Laura had an article published in the January 2020 edition of Capital at Play. Check it out. See full edition in the link or read the article below. Enjoy.
The Power of Your Posse: How & Why You Should Build Up Your Professional Girl Gang
As a businesswoman, there are a range of resources within your reach, from professional development organizations to online trainings, industry conferences to entrepreneurial grants, but perhaps the most invaluable yet underutilized is also the most universal: your posse. Your posse—a diverse group of professional mentors, acquaintances, and friends—can be both a rewarding channel for your unique skillsets and a foundational support system and resource when you need it most.
I was recently reminded of the power of the posse when a wonderful female advisor I know
(we’ll call her “Mary”) turned to her posse for support and solutions when she received the surprise of her life.
Mary was a rising star. A substantial partner in an advisory firm in the Midwest, Mary had started at the bottom of the ladder and climbed it rung by rung. Along the way, she contributed significantly to the development and evolution of the firm: she improved the firm’s investment process and its operational efficiency; managed and developed client relationships; and served as an important advocate for women in the business. Throughout her career, Mary established an honorable reputation and was frequently tapped to serve on advisory groups and panels to share her expertise and experience.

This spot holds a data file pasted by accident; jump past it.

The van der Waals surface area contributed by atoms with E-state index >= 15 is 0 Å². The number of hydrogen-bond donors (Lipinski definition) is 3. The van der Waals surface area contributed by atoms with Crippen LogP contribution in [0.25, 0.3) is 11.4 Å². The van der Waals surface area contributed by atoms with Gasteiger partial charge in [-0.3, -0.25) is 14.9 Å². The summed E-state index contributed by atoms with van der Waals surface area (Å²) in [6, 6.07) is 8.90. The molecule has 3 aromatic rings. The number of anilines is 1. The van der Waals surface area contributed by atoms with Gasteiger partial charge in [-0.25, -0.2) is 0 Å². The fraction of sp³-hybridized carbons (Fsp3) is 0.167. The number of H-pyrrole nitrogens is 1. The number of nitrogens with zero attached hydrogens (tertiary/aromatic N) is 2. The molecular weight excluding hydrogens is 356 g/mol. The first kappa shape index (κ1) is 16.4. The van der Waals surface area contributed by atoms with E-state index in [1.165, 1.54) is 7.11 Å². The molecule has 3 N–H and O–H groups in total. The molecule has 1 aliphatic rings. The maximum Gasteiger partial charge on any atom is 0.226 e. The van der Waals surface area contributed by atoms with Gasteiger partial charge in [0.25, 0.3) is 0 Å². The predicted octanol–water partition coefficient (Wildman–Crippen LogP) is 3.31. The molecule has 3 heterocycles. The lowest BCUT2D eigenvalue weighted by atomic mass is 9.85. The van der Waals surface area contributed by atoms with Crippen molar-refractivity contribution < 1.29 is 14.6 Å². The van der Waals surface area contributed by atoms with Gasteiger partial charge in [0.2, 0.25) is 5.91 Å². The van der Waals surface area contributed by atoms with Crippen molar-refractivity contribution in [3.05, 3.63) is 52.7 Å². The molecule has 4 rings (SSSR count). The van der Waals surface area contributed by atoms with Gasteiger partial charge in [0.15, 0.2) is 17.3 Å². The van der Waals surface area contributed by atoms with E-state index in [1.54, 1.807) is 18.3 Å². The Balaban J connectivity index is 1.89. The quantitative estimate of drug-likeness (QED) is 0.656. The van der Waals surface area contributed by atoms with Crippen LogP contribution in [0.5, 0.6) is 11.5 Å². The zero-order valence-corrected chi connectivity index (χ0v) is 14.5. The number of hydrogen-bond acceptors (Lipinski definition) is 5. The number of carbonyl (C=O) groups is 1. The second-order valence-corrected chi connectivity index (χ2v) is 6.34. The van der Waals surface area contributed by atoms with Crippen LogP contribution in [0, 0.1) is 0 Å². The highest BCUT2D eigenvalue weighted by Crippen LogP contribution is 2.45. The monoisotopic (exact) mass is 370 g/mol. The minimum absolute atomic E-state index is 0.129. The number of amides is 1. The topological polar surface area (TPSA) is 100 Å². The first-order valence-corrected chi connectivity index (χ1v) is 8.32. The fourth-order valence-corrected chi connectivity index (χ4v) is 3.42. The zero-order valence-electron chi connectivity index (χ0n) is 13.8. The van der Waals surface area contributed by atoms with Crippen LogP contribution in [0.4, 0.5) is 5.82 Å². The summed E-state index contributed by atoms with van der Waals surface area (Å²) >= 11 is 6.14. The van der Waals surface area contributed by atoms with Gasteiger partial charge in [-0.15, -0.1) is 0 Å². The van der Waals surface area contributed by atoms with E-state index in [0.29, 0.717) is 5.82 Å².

Unfortunately, Mary’s two male partners did not appreciate the impact she was having outside of the office. Despite the tension that was mounting, Mary never expected her partners’ next move. Without the formality or process of a shareholders’ meeting, and without consulting their third partner, the duo made a shocking decision: Mary was out. They no longer wanted her to be a part of the firm.
Mary called her closest friends in the business—not her “posse,” but her “peeps”—to share the news and start to plan her path forward. Your peeps are the core group of your posse, but more importantly, they’re your emotional support system. When crises strike, they’re the first calls you make after your spouse; your peeps are your shoulders to cry on, open ears to listen to your gripes and grumbles, and your safe space to vent so that you can move forward with a clear head.
Which brings us to your posse. When it’s time to get down to business, it’s time to call on your posse. By definition, a posse can be many things—a gang, mob, company, crew—but in the case of women in business, particularly those of us who represent a minority in our field, a posse is a group of peers who have developed a mutual fondness, respect, and significant professional friendships. These women, vested with different skillsets and experiences, serve as a resource for their posse with specialties ranging from practice management to work-life balance. This network can be a powerful support system for businesswomen, both professionally and personally, which is why we recommend all women actively cultivate their own posse.
The proof of the posse’s potential power lies in the story of Mary. As word spread of her partners’ rebuff, the posse’s members sprang into action. Everyone in her network had something to offer: one person gave her a place to land, another a place to start her own firm; some peers sat down with Mary to strategize how she should negotiate her exit from the partnership, while still others spoke to the sales management team of the firm and requested assistance in helping her get a fair deal. The rest of us motivated Mary as sounding boards and cheerleaders.